CHINA / National

China to raise civil servant pay
(Shenzhen Daily)
Updated: 2006-07-26 11:19

China plans to raise the salaries of civil servants and employees of public institutions as the government begins to reform the country's income distribution system to narrow the gap between rich and poor.

A total of 34.7 billion yuan (US$4.3 billion) will be spent this year on salary increases for 120 million people, including six million Central and local government officials, 30 million employees of public institutions, and 50 million retired military servicemen and government employees.

In addition, the stipend standards for 30 million disabled military servicemen and family members of war heroes and military servicemen and the basic subsistence allowances for city dwellers will also be raised.

The salary reforms "will help create a sound environment for the reform on income distribution system," said President Hu Jintao at a high-level meeting discussing equal income distribution early this month. Hu added that the reform is also necessary to build an efficient, transparent and honest government in accordance with the Civil Servants Law which came into force in January, stipulating a uniform salary system for civil servants across the country.

People working in remote, underdeveloped areas will also receive a special allowance and performance-related pay.

The aim of the planned pay rise is to improve the welfare of government employees in China's poor and rural regions, according to the Ministry of Personnel.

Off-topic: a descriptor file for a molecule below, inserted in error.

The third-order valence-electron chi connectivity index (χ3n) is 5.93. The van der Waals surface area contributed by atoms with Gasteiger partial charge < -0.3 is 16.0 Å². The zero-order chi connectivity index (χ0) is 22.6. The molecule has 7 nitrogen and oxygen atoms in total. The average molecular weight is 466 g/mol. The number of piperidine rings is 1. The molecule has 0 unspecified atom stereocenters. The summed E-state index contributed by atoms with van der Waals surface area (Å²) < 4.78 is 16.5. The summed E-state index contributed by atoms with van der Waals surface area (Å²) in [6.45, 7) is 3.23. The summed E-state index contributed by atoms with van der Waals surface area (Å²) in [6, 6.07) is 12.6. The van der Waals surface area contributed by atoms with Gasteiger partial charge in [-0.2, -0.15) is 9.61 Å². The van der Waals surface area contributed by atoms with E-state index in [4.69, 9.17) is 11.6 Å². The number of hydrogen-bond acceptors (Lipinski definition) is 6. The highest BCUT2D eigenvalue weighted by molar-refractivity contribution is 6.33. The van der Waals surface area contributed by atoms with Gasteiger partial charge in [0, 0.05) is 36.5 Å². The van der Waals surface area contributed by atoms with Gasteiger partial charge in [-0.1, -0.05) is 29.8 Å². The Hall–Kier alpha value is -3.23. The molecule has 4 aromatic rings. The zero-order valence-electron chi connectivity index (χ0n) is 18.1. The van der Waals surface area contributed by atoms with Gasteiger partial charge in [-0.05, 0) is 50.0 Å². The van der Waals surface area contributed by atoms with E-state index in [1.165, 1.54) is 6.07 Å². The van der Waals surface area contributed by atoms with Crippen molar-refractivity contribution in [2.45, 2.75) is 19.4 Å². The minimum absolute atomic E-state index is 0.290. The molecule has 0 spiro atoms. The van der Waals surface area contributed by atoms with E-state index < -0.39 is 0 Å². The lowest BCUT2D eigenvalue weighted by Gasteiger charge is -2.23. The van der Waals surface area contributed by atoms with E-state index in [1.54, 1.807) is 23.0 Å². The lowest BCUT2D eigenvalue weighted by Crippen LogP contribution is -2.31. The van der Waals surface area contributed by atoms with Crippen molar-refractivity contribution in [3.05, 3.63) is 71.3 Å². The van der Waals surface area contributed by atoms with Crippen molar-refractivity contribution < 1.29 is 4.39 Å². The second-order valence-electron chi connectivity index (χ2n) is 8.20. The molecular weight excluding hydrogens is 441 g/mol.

Of the six million civil servants and 30 million personnel working in publicly funded organizations across China, 60 percent work in county-level governments, with salaries dependent on local government finances. Figures from the Ministry of Personnel show that the income gap ratio between officials of the same rank in Shanghai and the northwestern province of Shaanxi can be 2.8:1.

Central Financing

Except for nine prosperous regions including Beijing, Shanghai, and the provinces of Shandong, Jiangsu and Fujian, the salary increases will be financed by the Central Government.

"It is very important to offer government administrative staff effective incentives to inspire more enthusiasm," said Liu Xin,a professor with the School of Public Administration at the Beijing-based People's University of China.

He said that it was very difficult for grassroots civil servants to secure pay increases by staying in the same position for years, while their workload and pressure continue to build. "It has inevitably led to inefficiency and turnover of competent civil servants who believe their income should match their actual contribution," he said.

Statistics from the Ministry of Personnel showed that at least 1,039 civil servants with bachelor's degrees had resigned from 21 Central Government ministries between 1998 and 2002. In the Ministry of Foreign Affairs, most of the officials who resigned were below the age of 35. A total of 123 people who worked for the Ministry of Commerce for less than three years, 72.8 percent, quit to join foreign companies, where income is based on performance.

Illegal wealth

The unfair income distribution system has prompted some officials to gain personal wealth illegally.

Xie Zhengzheng, who works in the Beijing branch of a foreign investment bank, is sceptical of the pay rises for civil servants since "their income is actually far more than the cash they receive." He said: "It includes various welfare-like assigned apartments and automobiles."

But the Ministry of Personnel insists the emphasis of the reform is to quash these unofficial bonuses and curb excessively high salaries while increasing pay for grassroots officials.


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